4. A clean bill of health
Would your business engage with another business or subcontractor if they posed a potential compliance risk to you? It seems like an obvious question but we need to make sure we hold ourselves to the same standards that we hold others to. Other businesses will be less inclined to engage with you if you are not on top of your CoR compliance and adopting a proactive approach to your safety obligations. In addition, you will need to be able to present a clean CoR record to customers in order to be considered for their work.
5. Use technology to facilitate compliance
Technology is increasingly becoming an integral part of the ways we conduct business, monitor risk and demonstrate compliance. Tools such as EWD (Electronic Work Diary), GPS, telematics, speed limiters and electronic mass measurement technology are becoming commonplace across the road transport industry. Although there are both pros and cons to integrating technology into your transport activities, it is clear that it minimises the chance of human error in tasks that involve measurement and documentation. Technology is fast becoming a valuable compliance tool.
Further to this, businesses can maximise the use of technology (such as those mentioned above) to aid compliance. For example, the capabilities of capturing data in real-time can be paired with safety escalation procedures. If alertness monitoring technology sent a notification that a driver was exhibiting signs of fatigue, there could be a procedure for the driver to pull over and contact their operator or employer to identify the next steps.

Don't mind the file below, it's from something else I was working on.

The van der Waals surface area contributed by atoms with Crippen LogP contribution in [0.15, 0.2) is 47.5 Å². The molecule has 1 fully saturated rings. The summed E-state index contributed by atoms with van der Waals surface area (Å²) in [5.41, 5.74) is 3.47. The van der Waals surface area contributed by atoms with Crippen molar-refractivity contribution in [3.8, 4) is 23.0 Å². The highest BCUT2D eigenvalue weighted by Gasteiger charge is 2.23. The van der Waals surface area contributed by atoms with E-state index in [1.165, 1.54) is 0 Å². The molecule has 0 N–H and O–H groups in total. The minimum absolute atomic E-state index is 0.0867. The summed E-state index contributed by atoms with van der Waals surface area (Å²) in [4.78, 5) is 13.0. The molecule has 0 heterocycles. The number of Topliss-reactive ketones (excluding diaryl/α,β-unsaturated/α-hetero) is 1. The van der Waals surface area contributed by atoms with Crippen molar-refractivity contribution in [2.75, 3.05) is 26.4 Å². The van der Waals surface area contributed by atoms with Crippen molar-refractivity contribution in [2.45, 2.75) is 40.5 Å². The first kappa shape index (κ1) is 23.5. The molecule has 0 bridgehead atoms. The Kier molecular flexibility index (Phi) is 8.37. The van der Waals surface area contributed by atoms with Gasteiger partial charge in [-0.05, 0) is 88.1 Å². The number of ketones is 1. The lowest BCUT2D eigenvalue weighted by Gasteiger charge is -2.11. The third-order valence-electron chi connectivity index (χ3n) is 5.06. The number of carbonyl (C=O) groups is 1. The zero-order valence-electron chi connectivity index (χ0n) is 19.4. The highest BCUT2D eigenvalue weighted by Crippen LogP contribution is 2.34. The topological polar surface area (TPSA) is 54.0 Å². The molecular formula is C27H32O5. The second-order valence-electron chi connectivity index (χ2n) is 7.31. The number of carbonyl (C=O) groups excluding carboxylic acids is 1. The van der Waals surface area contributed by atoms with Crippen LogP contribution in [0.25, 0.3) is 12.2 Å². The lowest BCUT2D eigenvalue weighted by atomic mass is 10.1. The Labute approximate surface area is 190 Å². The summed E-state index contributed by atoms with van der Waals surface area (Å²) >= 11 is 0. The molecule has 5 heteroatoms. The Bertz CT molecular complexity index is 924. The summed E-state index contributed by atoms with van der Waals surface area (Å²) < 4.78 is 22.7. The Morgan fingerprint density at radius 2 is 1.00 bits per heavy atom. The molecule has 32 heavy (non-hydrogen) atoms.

Using technology in your business practices won’t abrogate your obligations under the HVNL, but it can certainly be used to track, manage and evidence compliance with them.
If your business engages with and implements the tips in this article that address five important compliance areas, you will be making good strides in taking all reasonably practicable steps to meet your safety obligations.
Your business should think about CoR risks and compliance measures from various different angles and address any gaps or weaknesses. It is important to keep your safety systems and procedures up to date, to review them regularly and provide ongoing opportunities for education and training within your supply chain.
CoR management systems and practices do not begin and end with regulations. It takes the right amount of collaboration, work and understanding. We understand that all these things take a significant amount of time and energy, but safety is always worth it.
Author: Nathan Cecil
The information in this publication is of a general nature and is not intended to address the circumstances of any particular individual or entity. Although we endeavour to provide accurate and timely information, we do not guarantee that the information in this article is accurate at the date it is received or that it will continue to be accurate in the future.